KUCHING: Make a police report.
That is Deputy Chief Minister Tan Sri Alfred Jabu’s advice to those who claim that the state government is “stealing” land from the people.
He said the Land Code had been made an issue by the opposition since 1974 as propaganda to mislead and confuse the people.
“What can they do? If people are still accusing the government of snatching land, let them report to the police,” he added when asked whether the opposition would play up the native customary rights (NCR) land issue.
On Tuesday, the opposition alliance Barisan Bersatu Sarawak (BBS) unveiled a 10-point land policy which included a commitment to completely review the state’s Land Code and remove what it calls “unjust provisions.”
These provisions “are designed to confer arbitrary powers on authorities like the State Planning Unit, which now has the power to take away land from the people and give it to those who are well connected with the government of the day,” it said.
The opposition has also claimed that hundreds of thousands of hectares of NCR land have been alienated under provisional leases issued by the authorities concerned to companies for the development of oil palm plantations.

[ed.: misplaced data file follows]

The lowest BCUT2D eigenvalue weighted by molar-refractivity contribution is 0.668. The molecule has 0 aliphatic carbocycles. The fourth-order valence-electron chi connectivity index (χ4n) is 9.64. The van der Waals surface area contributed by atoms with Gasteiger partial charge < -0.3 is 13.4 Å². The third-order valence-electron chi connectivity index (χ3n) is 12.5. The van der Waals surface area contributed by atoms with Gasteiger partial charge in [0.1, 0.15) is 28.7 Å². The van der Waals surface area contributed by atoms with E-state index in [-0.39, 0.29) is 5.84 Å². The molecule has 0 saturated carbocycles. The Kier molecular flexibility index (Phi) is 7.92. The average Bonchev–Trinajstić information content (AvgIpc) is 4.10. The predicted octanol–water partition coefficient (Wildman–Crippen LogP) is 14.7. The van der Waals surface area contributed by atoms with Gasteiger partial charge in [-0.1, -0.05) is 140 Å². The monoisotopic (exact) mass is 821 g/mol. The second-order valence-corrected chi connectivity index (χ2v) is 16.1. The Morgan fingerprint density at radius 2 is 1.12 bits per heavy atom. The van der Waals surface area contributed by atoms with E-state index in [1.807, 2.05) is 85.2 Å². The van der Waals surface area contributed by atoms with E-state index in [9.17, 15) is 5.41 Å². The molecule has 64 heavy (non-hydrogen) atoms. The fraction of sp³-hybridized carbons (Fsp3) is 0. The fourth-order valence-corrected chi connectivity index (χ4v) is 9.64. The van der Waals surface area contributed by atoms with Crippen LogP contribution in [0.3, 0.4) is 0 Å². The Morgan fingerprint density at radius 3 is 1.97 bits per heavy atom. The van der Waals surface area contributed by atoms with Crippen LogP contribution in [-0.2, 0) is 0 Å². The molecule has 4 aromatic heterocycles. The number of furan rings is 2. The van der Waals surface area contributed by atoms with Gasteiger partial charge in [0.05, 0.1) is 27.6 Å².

On another matter, Jabu urged Dayaks in the opposition to mend their political differences and work with Barisan Nasional for the sake of their community.
He said Dayaks had been split since 1982, when a faction broke away from the Sarawak National Party (SNAP) to form the now-defunct Parti Bansa Dayak Sarawak (PBDS), which has in turn been replaced by Parti Rakyat Sarawak (PRS), while SNAP, after a leadership struggle, was replaced by the Sarawak Progressive Democratic Party (SPDP).
SPDP and PRS are component parties of Barisan while SNAP is now in the opposition.
“From 1982 until now there has been 24 years of political differences (among the Dayaks). They have not been able to sort out their political problems and the followers of these parties are in disarray, not knowing whom to follow,” he said.
He added that if this situation was allowed to continue, the Dayak community would be left behind in development.